Speedrunning: The Hugo_One Interview

In 2004, Rockstar released one of the greatest video games of all time.

Grand Theft Auto: San Andreas took hold of a historic franchise and somehow escalated it to an even greater measure. The vast wide-open world, fantastic cast of characters, and funny-as-hell dialogue made GTA:SA a classic, must-have in every gamer’s library. But why, you may ask?, am I presenting this information to you in 2018? Sure San Andreas was fantastic…but how do you keep this (or any other) game made over a decade ago fresh and fun?

Enter then, the concept of Speedrunning. Sure, you’re probably familiar with the basics: play a vidjagame really fast and try to shave down your time each play-through. But with such a simple idea, why is it so addictive? Taking a quick peek at the Speedrunning community on Twitch, you can find everything from Donkey Kong Country to King’s Quest being played daily at paces not intended by the original developers. Mixing in some background music or unique interactive sounds, most streamers can keep viewers entertained for hours on end. For me however, there’s one speedrunner in particular that’s considered “appointment viewing.”

Hugo_One ,while a world record speedrun holder in Burger King’s legendary Pocketbike Racer, is best known for his almost nightly Twitch runs of classics from the GTA series. With a loyal viewer base engaging with chats or sounds comparable to the rituals of the old “Midnight Movie” crowds, each playthrough feels like an event. To help us on the quest to understand this phenomenon, Hugo was gracious enough to answer some questions for us. With his help, maybe we can find out what makes a channel like his so addictive.

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“Eh show me how they drive on the East Coast, Homie.”

When did you realize you were a Speedrunner? What sucked you in and kept you going?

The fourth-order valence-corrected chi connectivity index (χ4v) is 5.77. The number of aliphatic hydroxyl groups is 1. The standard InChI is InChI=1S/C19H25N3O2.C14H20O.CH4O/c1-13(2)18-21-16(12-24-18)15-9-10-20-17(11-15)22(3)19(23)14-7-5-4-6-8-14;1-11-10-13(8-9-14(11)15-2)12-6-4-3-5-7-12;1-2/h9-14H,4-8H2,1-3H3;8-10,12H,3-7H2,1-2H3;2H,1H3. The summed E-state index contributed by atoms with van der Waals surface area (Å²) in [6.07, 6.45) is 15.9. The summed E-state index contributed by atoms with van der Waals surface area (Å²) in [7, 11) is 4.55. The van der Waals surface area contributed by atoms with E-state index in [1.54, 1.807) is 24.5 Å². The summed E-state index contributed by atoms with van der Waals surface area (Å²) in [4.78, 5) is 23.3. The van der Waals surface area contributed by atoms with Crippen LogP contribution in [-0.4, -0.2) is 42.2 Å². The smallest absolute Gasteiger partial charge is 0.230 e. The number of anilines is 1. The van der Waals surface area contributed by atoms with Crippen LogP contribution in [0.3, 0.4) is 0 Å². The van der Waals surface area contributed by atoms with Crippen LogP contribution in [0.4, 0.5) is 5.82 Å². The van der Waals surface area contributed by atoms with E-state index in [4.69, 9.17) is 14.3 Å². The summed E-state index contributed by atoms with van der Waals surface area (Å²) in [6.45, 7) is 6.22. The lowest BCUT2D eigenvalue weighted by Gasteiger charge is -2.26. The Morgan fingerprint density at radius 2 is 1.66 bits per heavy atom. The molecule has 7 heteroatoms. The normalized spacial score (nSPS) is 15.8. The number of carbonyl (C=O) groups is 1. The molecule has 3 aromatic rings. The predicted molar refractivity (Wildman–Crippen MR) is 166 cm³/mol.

“When I first discovered Twitch I stumbled upon GTA: Vice City speedruns and thought it was an amazing way to continue to enjoy an old game over and over. Then I looked to see if people were speedrunning my favorite game, GTA: San Andreas and I was pleased to see that they were. I became hooked and watched hours of GTA:SA speedrun streams everyday until I had learned most of the speedrun strats. I then decided I wanted to try it myself and that was the beginning of my speedrunning hobby.”

How big of a following do you have currently? What do you feel keeps those followers coming back night after night?

I currently have over 61,000 followers on Twitch and over 31,000 subscribers on YouTube. I think many people show up everyday because of the awesome community we have on Twitch. Even those who don’t always chat with us love to keep up with what’s happening in the lives of the regulars who do chat everyday. Many others show up for the love of the game. They love seeing their favorite games played through everyday. It’s similar to fans of sports who can watch a game every night.

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What qualities make a game worthy of a Speedrun? What does it need to have to fuel your desire to play it thousands of times?

As long as the game as a clear beginning and end then it can become a speedrun. Games with a lot of action work best in my opinion. Having to sit through long cutscenes or boring tasks can take the fun out of a speedrun for the runner and viewers. 

Your particular choice of games tends to yield some toxic assholes in your stream and YouTube comments. Do you feel this is a problem with Speedrunning at large or is it just indicative of the type of games you choose to play?

 I still can’t figure out what causes so much negativity from certain people that I have encountered while speedrunning. I’m sure there are lots of different reasons why some people act the way they do. We are, however, lucky enough to have a lot of really good people who are really nice and supportive, so the good outweighs the bad overall.

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Do you watch other Speedrunners? Ever watch streams of games you’d never play yourself?

Yes, I still watch a ton of GTA speedruns. No matter how much I watch or play them, I still can’t get enough. I also enjoy watching different Mario speedrunners. I have tried some Super Mario 64 speedruns but I mostly just enjoy watching rather than joining in at this point.  

What’s something you wish you knew before starting as a Speedrunner? Did you learn a hard lesson early on?

People will have some very harsh words for you if you choose to do things your own way rather than to do it the way they think you should. It still shocks me to this day that people can be so aggressive and angry that you may choose to play differently than they do. It took me a while to just stop worrying about doing things the way others want you to do them and to instead just do it for yourself.

Follow our new homie Hugo on Twitter, check out his YouTube channel, and of course hit him up on Twitch

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